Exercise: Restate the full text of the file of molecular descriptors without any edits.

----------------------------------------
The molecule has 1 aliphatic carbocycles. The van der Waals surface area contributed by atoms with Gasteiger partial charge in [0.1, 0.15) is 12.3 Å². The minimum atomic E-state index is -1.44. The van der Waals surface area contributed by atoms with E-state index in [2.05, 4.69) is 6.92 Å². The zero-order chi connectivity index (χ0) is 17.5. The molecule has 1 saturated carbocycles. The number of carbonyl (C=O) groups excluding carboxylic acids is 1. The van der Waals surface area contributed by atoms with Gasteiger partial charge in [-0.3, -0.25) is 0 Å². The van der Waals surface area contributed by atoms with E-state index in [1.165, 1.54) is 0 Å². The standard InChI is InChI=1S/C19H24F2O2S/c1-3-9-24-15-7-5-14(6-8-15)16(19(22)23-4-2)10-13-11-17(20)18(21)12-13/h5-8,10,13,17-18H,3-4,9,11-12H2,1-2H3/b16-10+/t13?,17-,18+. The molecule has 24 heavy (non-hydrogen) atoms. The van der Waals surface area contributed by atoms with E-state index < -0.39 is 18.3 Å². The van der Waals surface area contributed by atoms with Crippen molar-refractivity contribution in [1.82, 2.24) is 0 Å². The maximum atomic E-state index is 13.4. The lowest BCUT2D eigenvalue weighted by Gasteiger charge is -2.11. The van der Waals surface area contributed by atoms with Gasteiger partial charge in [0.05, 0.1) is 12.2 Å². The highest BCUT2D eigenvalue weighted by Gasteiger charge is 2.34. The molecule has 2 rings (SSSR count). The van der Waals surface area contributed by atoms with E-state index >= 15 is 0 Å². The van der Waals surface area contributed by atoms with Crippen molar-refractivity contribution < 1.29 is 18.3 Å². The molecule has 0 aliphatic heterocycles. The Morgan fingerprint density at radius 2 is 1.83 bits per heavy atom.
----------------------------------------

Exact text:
The molecule has 1 aliphatic carbocycles. The van der Waals surface area contributed by atoms with Gasteiger partial charge in [0.1, 0.15) is 12.3 Å². The minimum atomic E-state index is -1.44. The van der Waals surface area contributed by atoms with E-state index in [2.05, 4.69) is 6.92 Å². The zero-order chi connectivity index (χ0) is 17.5. The molecule has 1 saturated carbocycles. The number of carbonyl (C=O) groups excluding carboxylic acids is 1. The van der Waals surface area contributed by atoms with Gasteiger partial charge in [-0.3, -0.25) is 0 Å². The van der Waals surface area contributed by atoms with E-state index in [1.165, 1.54) is 0 Å². The standard InChI is InChI=1S/C19H24F2O2S/c1-3-9-24-15-7-5-14(6-8-15)16(19(22)23-4-2)10-13-11-17(20)18(21)12-13/h5-8,10,13,17-18H,3-4,9,11-12H2,1-2H3/b16-10+/t13?,17-,18+. The molecule has 24 heavy (non-hydrogen) atoms. The van der Waals surface area contributed by atoms with E-state index < -0.39 is 18.3 Å². The van der Waals surface area contributed by atoms with Crippen molar-refractivity contribution in [1.82, 2.24) is 0 Å². The maximum atomic E-state index is 13.4. The lowest BCUT2D eigenvalue weighted by Gasteiger charge is -2.11. The van der Waals surface area contributed by atoms with Gasteiger partial charge in [0.05, 0.1) is 12.2 Å². The highest BCUT2D eigenvalue weighted by Gasteiger charge is 2.34. The molecule has 2 rings (SSSR count). The van der Waals surface area contributed by atoms with E-state index >= 15 is 0 Å². The van der Waals surface area contributed by atoms with Crippen molar-refractivity contribution < 1.29 is 18.3 Å². The molecule has 0 aliphatic heterocycles. The Morgan fingerprint density at radius 2 is 1.83 bits per heavy atom.